The UC San Diego School of Global Policy and Strategy and the 21st Century China Program are host to some of the world’s leading China watchers. In this column, China Focus blogger Chutian Zhou sits down with Minxin Pei, an expert on Chinese politics, authoritarianism, and US-China relations, and asks him several questions about China’s crony capitalism and the Communist Party of China’s governance.
This article is co-published with JIPS Blog.
Since the beginning of China’s reform period in 1978, corruption has become an increasingly salient issue. As the economy liberalized, opportunities to extract payments- especially with regards to land sales- became ever more prevalent. The issue reached a tipping point with the Bo Xilai scandal in 2012, in which Bo, a rising star and a “princeling” in the Communist Party, and his wife Gu Kailai were accused of murder, corruption, bribery, and fraud. Amid what seemed to be a spiraling vortex of corruption, China’s leader Xi Jinping vowed to wage war on all forms of corruption, whether “tigers or flies.” This crackdown on corruption is one of the defining features of Xi’s administration, and has raised great debate within and outside of China about how best to reduce corruption.
Minxin Pei remains cynical about Xi Jinping’s great volley against graft and corruption. As he argues in his latest book, China’s Crony Capitalism: The Dynamics of Regime Decay, whether Xi likes it or not, China remains trapped in a situation where crony capitalism——the marriage between power and money (权钱联姻)——is eroding the Communist Party of China (CPC). For Pei, the origins of the current situation can be found in the Tiananmen crackdown that happened more than two decades ago. Common China watchers treat this incident as a tragedy conducted by the state apparatus, focusing on the oppression and victimization of the protestors. However, they may have overlooked the overarching point of the whole incident: the “liberal reformers” at the upper level of the hierarchy were purged and from then on, China started “walking on two legs” (两条腿走路). On the one hand, authoritarianism was bolstered and the high-scale political liberalization was absolutely denied by the Party elders (Deng Xiaoping, Li Xiannian, Chen Yun, Deng Liqun) and their much younger “disciples” (Li Peng, Yao Yilin, Chen Xitong). On the other hand, the open market economy was unprecedentedly emphasized during Deng Xiaoping’s “South Tour” and later formally settled in the 14th Party Congress. As Pei puts it, this dual “economic development strategy under an authoritarian regime” unavoidably led to the emergence of crony capitalism.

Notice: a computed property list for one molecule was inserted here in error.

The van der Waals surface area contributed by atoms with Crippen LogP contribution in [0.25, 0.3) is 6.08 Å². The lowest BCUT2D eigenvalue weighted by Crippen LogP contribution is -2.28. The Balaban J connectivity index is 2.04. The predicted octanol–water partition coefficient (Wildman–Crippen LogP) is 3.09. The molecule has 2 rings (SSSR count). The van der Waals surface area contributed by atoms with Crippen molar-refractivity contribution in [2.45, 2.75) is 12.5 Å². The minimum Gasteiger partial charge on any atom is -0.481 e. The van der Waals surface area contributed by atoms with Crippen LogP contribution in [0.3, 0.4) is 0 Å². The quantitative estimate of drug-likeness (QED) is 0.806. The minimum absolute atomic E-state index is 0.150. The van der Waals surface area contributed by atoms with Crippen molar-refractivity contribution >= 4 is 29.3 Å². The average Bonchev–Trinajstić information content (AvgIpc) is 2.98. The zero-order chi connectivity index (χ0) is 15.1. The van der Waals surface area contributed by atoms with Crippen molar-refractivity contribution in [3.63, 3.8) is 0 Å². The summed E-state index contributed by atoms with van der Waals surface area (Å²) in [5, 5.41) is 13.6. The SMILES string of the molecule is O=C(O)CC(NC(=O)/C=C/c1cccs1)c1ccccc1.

What particularly defines China’s crony capitalism is the “collusion between political elites and private businessmen.” In a one-party state with insufficient supervision and disciplinary authority, officials’ political power can be converted into wealth quickly via “colluding partners in the private sector.” For the cadres, a position in the Party is still their top priority. They are unwilling to exit (下海) and devote themselves to the private businesses with the concern that this kind of “disloyalty” will provoke “wrath of the Party.” So a cleverer way to amass wealth is to “set up their immediate family members in business or to find partners in the private sector.” “Large tigers” hunted down in recent years such as Su Rong (former Vice-chairman of the Chinese People’s Political Consultative Conference), Bai Enpei (former Party Secretary of Yunnan) and Ai Baojun (former vice mayor of Shanghai) were all believed to have received enormous amounts of bribes through this method. In addition, it is unsurprising that many Party elites- even though they appear clean so far- have allowed their immediate family members to be involved in profitable businesses. For instance, (former Chairman of the NPC Standing Committee) Li Peng’s son Li Xiaopeng has spent many years acting as the chief executive of China Huaneng Group. Zhu Yunlai, the son of (former premier) Zhu Rongji, served as CEO of China International Capital Corporation between 2004 and 2014.